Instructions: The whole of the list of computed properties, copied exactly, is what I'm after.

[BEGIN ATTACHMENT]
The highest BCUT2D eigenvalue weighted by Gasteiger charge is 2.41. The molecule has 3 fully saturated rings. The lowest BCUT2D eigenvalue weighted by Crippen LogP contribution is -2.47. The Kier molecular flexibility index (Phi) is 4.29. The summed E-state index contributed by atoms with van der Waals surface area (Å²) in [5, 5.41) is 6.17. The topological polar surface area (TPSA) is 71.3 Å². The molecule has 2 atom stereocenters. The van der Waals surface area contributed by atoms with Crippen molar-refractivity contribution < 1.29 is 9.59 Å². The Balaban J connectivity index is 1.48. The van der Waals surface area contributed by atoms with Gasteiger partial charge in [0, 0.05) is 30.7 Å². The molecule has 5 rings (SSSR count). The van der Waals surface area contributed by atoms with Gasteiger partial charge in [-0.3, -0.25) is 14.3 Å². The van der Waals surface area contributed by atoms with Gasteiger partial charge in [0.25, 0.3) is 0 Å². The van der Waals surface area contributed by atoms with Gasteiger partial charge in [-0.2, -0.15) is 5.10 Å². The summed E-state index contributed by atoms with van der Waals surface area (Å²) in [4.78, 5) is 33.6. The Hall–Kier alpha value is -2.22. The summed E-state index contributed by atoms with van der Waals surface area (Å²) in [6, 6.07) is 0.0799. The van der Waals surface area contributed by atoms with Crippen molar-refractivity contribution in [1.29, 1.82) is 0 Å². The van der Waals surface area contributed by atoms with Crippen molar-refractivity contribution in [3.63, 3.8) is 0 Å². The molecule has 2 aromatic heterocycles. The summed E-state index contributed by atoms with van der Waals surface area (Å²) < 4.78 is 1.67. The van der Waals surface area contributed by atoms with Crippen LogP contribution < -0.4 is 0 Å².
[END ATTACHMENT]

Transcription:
The highest BCUT2D eigenvalue weighted by Gasteiger charge is 2.41. The molecule has 3 fully saturated rings. The lowest BCUT2D eigenvalue weighted by Crippen LogP contribution is -2.47. The Kier molecular flexibility index (Phi) is 4.29. The summed E-state index contributed by atoms with van der Waals surface area (Å²) in [5, 5.41) is 6.17. The topological polar surface area (TPSA) is 71.3 Å². The molecule has 2 atom stereocenters. The van der Waals surface area contributed by atoms with Crippen molar-refractivity contribution < 1.29 is 9.59 Å². The Balaban J connectivity index is 1.48. The van der Waals surface area contributed by atoms with Gasteiger partial charge in [0, 0.05) is 30.7 Å². The molecule has 5 rings (SSSR count). The van der Waals surface area contributed by atoms with Gasteiger partial charge in [-0.3, -0.25) is 14.3 Å². The van der Waals surface area contributed by atoms with Gasteiger partial charge in [0.25, 0.3) is 0 Å². The van der Waals surface area contributed by atoms with Gasteiger partial charge in [-0.2, -0.15) is 5.10 Å². The summed E-state index contributed by atoms with van der Waals surface area (Å²) in [4.78, 5) is 33.6. The Hall–Kier alpha value is -2.22. The summed E-state index contributed by atoms with van der Waals surface area (Å²) in [6, 6.07) is 0.0799. The van der Waals surface area contributed by atoms with Crippen molar-refractivity contribution in [1.29, 1.82) is 0 Å². The van der Waals surface area contributed by atoms with Crippen molar-refractivity contribution in [3.63, 3.8) is 0 Å². The molecule has 2 aromatic heterocycles. The summed E-state index contributed by atoms with van der Waals surface area (Å²) < 4.78 is 1.67. The van der Waals surface area contributed by atoms with Crippen LogP contribution < -0.4 is 0 Å².